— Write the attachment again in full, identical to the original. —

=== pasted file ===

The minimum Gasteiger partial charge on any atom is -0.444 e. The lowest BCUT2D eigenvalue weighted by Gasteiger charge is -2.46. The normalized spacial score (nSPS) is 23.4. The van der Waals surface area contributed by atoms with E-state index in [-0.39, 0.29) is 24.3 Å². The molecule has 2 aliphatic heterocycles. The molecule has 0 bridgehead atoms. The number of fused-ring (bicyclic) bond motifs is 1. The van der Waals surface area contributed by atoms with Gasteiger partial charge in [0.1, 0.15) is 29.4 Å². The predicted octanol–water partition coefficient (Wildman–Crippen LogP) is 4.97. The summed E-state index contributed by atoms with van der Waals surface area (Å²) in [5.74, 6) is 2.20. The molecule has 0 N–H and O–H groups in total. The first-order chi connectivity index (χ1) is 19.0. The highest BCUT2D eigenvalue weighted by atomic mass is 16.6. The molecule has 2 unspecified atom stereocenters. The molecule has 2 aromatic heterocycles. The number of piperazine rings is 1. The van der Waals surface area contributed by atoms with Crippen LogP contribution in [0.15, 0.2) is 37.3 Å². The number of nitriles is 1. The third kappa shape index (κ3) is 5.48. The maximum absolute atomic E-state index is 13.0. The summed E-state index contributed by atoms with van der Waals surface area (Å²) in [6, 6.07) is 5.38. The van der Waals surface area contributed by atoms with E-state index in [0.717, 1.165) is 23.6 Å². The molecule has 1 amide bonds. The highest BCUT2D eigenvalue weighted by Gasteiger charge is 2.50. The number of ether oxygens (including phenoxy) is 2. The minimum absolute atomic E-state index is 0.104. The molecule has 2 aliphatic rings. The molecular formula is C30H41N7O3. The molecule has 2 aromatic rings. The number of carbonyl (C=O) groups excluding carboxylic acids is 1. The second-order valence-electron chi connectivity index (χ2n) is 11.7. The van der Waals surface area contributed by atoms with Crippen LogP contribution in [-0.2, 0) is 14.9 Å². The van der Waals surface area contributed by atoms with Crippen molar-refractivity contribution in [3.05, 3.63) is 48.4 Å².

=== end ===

The minimum Gasteiger partial charge on any atom is -0.444 e. The lowest BCUT2D eigenvalue weighted by Gasteiger charge is -2.46. The normalized spacial score (nSPS) is 23.4. The van der Waals surface area contributed by atoms with E-state index in [-0.39, 0.29) is 24.3 Å². The molecule has 2 aliphatic heterocycles. The molecule has 0 bridgehead atoms. The number of fused-ring (bicyclic) bond motifs is 1. The van der Waals surface area contributed by atoms with Gasteiger partial charge in [0.1, 0.15) is 29.4 Å². The predicted octanol–water partition coefficient (Wildman–Crippen LogP) is 4.97. The summed E-state index contributed by atoms with van der Waals surface area (Å²) in [5.74, 6) is 2.20. The molecule has 0 N–H and O–H groups in total. The first-order chi connectivity index (χ1) is 19.0. The highest BCUT2D eigenvalue weighted by atomic mass is 16.6. The molecule has 2 unspecified atom stereocenters. The molecule has 2 aromatic heterocycles. The number of piperazine rings is 1. The van der Waals surface area contributed by atoms with Crippen LogP contribution in [0.15, 0.2) is 37.3 Å². The number of nitriles is 1. The third kappa shape index (κ3) is 5.48. The maximum absolute atomic E-state index is 13.0. The summed E-state index contributed by atoms with van der Waals surface area (Å²) in [6, 6.07) is 5.38. The van der Waals surface area contributed by atoms with E-state index in [0.717, 1.165) is 23.6 Å². The molecule has 1 amide bonds. The highest BCUT2D eigenvalue weighted by Gasteiger charge is 2.50. The number of ether oxygens (including phenoxy) is 2. The minimum absolute atomic E-state index is 0.104. The molecule has 2 aliphatic rings. The molecular formula is C30H41N7O3. The molecule has 2 aromatic rings. The number of carbonyl (C=O) groups excluding carboxylic acids is 1. The second-order valence-electron chi connectivity index (χ2n) is 11.7. The van der Waals surface area contributed by atoms with Crippen LogP contribution in [-0.2, 0) is 14.9 Å². The van der Waals surface area contributed by atoms with Crippen molar-refractivity contribution in [3.05, 3.63) is 48.4 Å².